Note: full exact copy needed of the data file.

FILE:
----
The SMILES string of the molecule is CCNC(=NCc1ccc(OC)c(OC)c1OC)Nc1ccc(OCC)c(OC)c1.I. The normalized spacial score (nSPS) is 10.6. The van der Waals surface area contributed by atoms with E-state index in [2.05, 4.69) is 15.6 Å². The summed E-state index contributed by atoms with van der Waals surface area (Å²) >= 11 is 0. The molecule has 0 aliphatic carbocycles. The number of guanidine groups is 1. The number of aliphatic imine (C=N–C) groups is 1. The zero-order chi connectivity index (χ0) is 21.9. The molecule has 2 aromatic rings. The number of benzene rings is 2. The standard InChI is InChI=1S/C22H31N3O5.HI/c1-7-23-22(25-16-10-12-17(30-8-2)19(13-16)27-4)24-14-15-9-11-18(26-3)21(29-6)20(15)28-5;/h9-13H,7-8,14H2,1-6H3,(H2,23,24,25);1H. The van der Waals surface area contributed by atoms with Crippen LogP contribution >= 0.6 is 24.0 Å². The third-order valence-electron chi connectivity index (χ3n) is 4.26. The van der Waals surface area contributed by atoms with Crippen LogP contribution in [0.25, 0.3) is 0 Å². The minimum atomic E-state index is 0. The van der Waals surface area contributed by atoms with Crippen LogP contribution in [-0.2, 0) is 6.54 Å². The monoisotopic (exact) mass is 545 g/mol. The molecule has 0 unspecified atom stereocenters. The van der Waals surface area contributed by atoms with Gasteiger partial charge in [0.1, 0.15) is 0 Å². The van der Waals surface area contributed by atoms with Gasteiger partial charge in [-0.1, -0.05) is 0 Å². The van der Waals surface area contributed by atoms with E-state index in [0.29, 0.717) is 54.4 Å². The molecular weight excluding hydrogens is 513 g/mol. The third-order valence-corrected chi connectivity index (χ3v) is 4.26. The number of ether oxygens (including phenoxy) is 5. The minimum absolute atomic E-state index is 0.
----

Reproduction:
The SMILES string of the molecule is CCNC(=NCc1ccc(OC)c(OC)c1OC)Nc1ccc(OCC)c(OC)c1.I. The normalized spacial score (nSPS) is 10.6. The van der Waals surface area contributed by atoms with E-state index in [2.05, 4.69) is 15.6 Å². The summed E-state index contributed by atoms with van der Waals surface area (Å²) >= 11 is 0. The molecule has 0 aliphatic carbocycles. The number of guanidine groups is 1. The number of aliphatic imine (C=N–C) groups is 1. The zero-order chi connectivity index (χ0) is 21.9. The molecule has 2 aromatic rings. The number of benzene rings is 2. The standard InChI is InChI=1S/C22H31N3O5.HI/c1-7-23-22(25-16-10-12-17(30-8-2)19(13-16)27-4)24-14-15-9-11-18(26-3)21(29-6)20(15)28-5;/h9-13H,7-8,14H2,1-6H3,(H2,23,24,25);1H. The van der Waals surface area contributed by atoms with Crippen LogP contribution >= 0.6 is 24.0 Å². The third-order valence-electron chi connectivity index (χ3n) is 4.26. The van der Waals surface area contributed by atoms with Crippen LogP contribution in [0.25, 0.3) is 0 Å². The minimum atomic E-state index is 0. The van der Waals surface area contributed by atoms with Crippen LogP contribution in [-0.2, 0) is 6.54 Å². The monoisotopic (exact) mass is 545 g/mol. The molecule has 0 unspecified atom stereocenters. The van der Waals surface area contributed by atoms with Gasteiger partial charge in [0.1, 0.15) is 0 Å². The van der Waals surface area contributed by atoms with Gasteiger partial charge in [-0.1, -0.05) is 0 Å². The van der Waals surface area contributed by atoms with E-state index in [0.29, 0.717) is 54.4 Å². The molecular weight excluding hydrogens is 513 g/mol. The third-order valence-corrected chi connectivity index (χ3v) is 4.26. The number of ether oxygens (including phenoxy) is 5. The minimum absolute atomic E-state index is 0.